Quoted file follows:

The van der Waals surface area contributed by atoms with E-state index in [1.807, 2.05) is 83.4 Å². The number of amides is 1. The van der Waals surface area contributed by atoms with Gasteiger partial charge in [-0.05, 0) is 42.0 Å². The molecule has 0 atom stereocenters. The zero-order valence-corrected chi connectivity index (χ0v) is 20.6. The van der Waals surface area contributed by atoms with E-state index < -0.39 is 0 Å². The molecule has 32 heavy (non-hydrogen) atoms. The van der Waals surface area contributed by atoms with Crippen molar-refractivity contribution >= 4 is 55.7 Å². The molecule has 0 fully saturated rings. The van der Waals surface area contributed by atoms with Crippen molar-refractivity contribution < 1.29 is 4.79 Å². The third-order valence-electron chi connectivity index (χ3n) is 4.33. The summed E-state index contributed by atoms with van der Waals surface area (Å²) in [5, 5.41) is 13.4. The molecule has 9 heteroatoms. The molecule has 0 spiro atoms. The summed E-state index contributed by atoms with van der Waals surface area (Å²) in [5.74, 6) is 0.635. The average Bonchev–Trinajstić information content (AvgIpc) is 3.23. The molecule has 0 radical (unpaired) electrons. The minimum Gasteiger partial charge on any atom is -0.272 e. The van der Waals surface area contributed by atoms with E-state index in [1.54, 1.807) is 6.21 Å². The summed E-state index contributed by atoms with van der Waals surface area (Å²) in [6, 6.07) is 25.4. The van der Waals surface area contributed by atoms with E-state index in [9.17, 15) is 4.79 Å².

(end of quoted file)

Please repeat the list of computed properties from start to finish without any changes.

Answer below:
The van der Waals surface area contributed by atoms with E-state index in [1.807, 2.05) is 83.4 Å². The number of amides is 1. The van der Waals surface area contributed by atoms with Gasteiger partial charge in [-0.05, 0) is 42.0 Å². The molecule has 0 atom stereocenters. The zero-order valence-corrected chi connectivity index (χ0v) is 20.6. The van der Waals surface area contributed by atoms with E-state index < -0.39 is 0 Å². The molecule has 32 heavy (non-hydrogen) atoms. The van der Waals surface area contributed by atoms with Crippen molar-refractivity contribution >= 4 is 55.7 Å². The molecule has 0 fully saturated rings. The van der Waals surface area contributed by atoms with Crippen molar-refractivity contribution < 1.29 is 4.79 Å². The third-order valence-electron chi connectivity index (χ3n) is 4.33. The summed E-state index contributed by atoms with van der Waals surface area (Å²) in [5, 5.41) is 13.4. The molecule has 9 heteroatoms. The molecule has 0 spiro atoms. The summed E-state index contributed by atoms with van der Waals surface area (Å²) in [5.74, 6) is 0.635. The average Bonchev–Trinajstić information content (AvgIpc) is 3.23. The molecule has 0 radical (unpaired) electrons. The minimum Gasteiger partial charge on any atom is -0.272 e. The van der Waals surface area contributed by atoms with E-state index in [1.54, 1.807) is 6.21 Å². The summed E-state index contributed by atoms with van der Waals surface area (Å²) in [6, 6.07) is 25.4. The van der Waals surface area contributed by atoms with E-state index in [9.17, 15) is 4.79 Å².